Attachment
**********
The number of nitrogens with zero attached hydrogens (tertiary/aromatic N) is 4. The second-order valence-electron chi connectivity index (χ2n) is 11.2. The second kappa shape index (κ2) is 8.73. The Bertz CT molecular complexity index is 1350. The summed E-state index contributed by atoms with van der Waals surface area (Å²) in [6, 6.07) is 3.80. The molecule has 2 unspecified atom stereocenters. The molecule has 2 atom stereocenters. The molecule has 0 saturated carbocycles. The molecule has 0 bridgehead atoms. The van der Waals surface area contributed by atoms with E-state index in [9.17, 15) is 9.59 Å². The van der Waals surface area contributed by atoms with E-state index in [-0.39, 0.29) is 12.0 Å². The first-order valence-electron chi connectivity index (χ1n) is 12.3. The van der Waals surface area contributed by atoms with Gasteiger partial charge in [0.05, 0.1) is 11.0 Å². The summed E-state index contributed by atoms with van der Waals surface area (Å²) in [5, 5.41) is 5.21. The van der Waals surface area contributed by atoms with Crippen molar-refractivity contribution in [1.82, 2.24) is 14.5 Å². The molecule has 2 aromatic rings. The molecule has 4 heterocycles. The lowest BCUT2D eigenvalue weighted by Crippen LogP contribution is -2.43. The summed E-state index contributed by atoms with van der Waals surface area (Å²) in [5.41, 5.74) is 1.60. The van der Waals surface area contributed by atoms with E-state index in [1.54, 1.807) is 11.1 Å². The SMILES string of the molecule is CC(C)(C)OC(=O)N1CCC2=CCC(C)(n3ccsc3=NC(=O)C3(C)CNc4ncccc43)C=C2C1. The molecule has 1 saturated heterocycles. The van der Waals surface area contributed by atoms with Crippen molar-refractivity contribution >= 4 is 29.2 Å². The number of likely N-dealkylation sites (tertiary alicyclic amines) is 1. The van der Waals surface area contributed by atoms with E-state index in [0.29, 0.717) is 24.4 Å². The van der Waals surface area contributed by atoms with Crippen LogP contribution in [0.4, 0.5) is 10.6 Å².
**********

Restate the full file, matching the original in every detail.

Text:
The number of nitrogens with zero attached hydrogens (tertiary/aromatic N) is 4. The second-order valence-electron chi connectivity index (χ2n) is 11.2. The second kappa shape index (κ2) is 8.73. The Bertz CT molecular complexity index is 1350. The summed E-state index contributed by atoms with van der Waals surface area (Å²) in [6, 6.07) is 3.80. The molecule has 2 unspecified atom stereocenters. The molecule has 2 atom stereocenters. The molecule has 0 saturated carbocycles. The molecule has 0 bridgehead atoms. The van der Waals surface area contributed by atoms with E-state index in [9.17, 15) is 9.59 Å². The van der Waals surface area contributed by atoms with E-state index in [-0.39, 0.29) is 12.0 Å². The first-order valence-electron chi connectivity index (χ1n) is 12.3. The van der Waals surface area contributed by atoms with Gasteiger partial charge in [0.05, 0.1) is 11.0 Å². The summed E-state index contributed by atoms with van der Waals surface area (Å²) in [5, 5.41) is 5.21. The van der Waals surface area contributed by atoms with Crippen molar-refractivity contribution in [1.82, 2.24) is 14.5 Å². The molecule has 2 aromatic rings. The molecule has 4 heterocycles. The lowest BCUT2D eigenvalue weighted by Crippen LogP contribution is -2.43. The summed E-state index contributed by atoms with van der Waals surface area (Å²) in [5.41, 5.74) is 1.60. The van der Waals surface area contributed by atoms with E-state index in [1.54, 1.807) is 11.1 Å². The SMILES string of the molecule is CC(C)(C)OC(=O)N1CCC2=CCC(C)(n3ccsc3=NC(=O)C3(C)CNc4ncccc43)C=C2C1. The molecule has 1 saturated heterocycles. The van der Waals surface area contributed by atoms with Crippen molar-refractivity contribution >= 4 is 29.2 Å². The number of likely N-dealkylation sites (tertiary alicyclic amines) is 1. The van der Waals surface area contributed by atoms with E-state index in [0.29, 0.717) is 24.4 Å². The van der Waals surface area contributed by atoms with Crippen LogP contribution in [0.4, 0.5) is 10.6 Å².